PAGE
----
Over twenty years ago, Lori Weise informally began providing services to the homeless animal guardians of Skid Row. The beginnings of her organization, Downtown Dog Rescue, started behind the Modernica furniture company's warehouse, where she organized free spay/neuter, mobile clinics, and distribution of pet supplies. After Modernica moved to Compton, Downtown Dog Rescue also moved its focus to the South Central LA area. After a long hiatus, Downtown Dog Rescue has returned to its roots in the Skid Row community. 

In 2016, Downtown Dog Rescue opened the Pet Resource Center on Skid Row--a place where Skid Row residents can obtain supplies, medical treatment, and other services for their companion animals. Below are some of the statistics they gathered from their year of services. To read more about what they accomplished this year, please visit the Downtown Dog Rescue website.


Service Provided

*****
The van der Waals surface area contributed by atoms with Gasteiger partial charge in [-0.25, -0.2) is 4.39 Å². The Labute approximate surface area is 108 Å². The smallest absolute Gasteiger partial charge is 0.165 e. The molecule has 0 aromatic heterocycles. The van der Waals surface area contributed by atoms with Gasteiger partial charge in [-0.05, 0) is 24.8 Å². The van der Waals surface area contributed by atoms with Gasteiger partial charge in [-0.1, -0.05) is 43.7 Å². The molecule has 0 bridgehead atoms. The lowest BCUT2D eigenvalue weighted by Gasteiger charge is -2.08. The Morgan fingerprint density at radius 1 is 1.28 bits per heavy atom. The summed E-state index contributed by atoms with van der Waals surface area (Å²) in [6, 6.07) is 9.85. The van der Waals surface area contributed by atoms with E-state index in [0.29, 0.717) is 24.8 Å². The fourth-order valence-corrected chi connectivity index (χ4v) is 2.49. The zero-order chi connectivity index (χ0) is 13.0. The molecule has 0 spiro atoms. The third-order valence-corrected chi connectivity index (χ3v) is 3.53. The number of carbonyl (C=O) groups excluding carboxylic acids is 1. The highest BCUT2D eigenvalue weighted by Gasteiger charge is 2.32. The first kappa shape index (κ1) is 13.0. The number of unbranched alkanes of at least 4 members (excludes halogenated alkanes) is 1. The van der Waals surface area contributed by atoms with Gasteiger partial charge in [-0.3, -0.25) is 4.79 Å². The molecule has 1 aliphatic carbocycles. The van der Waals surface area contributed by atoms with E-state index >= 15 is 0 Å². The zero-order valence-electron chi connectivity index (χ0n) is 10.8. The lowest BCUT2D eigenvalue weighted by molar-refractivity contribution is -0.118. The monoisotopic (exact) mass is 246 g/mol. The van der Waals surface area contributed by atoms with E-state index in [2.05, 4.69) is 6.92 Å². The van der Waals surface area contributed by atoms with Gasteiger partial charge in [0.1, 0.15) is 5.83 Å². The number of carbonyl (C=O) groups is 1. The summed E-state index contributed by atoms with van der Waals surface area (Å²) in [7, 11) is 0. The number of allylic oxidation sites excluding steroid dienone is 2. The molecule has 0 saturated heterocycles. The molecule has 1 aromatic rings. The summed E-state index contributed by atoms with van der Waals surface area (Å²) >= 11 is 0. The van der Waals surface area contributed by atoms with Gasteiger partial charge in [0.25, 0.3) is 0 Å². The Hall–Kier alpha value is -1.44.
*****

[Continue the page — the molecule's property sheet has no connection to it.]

• 50% of clients received spay/neuter services
  • 80% of clients received pet food
  • 30% of clients received a collar and leash
  • 31%  of clients received vaccines
  • 25% of clients received microchips
  • 10% requested medical assistance for their animal
  • 36% of clients were given flea medication
  • 30% of clients requested assistance with obtaining a letter stating that their animal is an Emotional Support Animal



  • 50% of clients were experiencing homelessness
  • 38% of clients had a case manager working with them
  • The majority of clients were between the ages of 30 – 69
  • 65% of clients were unemployed
  • 60% of clients were women
  • 60% of clients were receiving public assistance
  • 35% of clients had some college experience or a degree
  • 65% of clients completed high school or up to 8th grade
  • Almost half the client population was African American
  • 27% of clients were Hispanic
  • 19% of clients were Caucasian 


Surveying for Animal Companionship in the Homeless Point-in-Time Count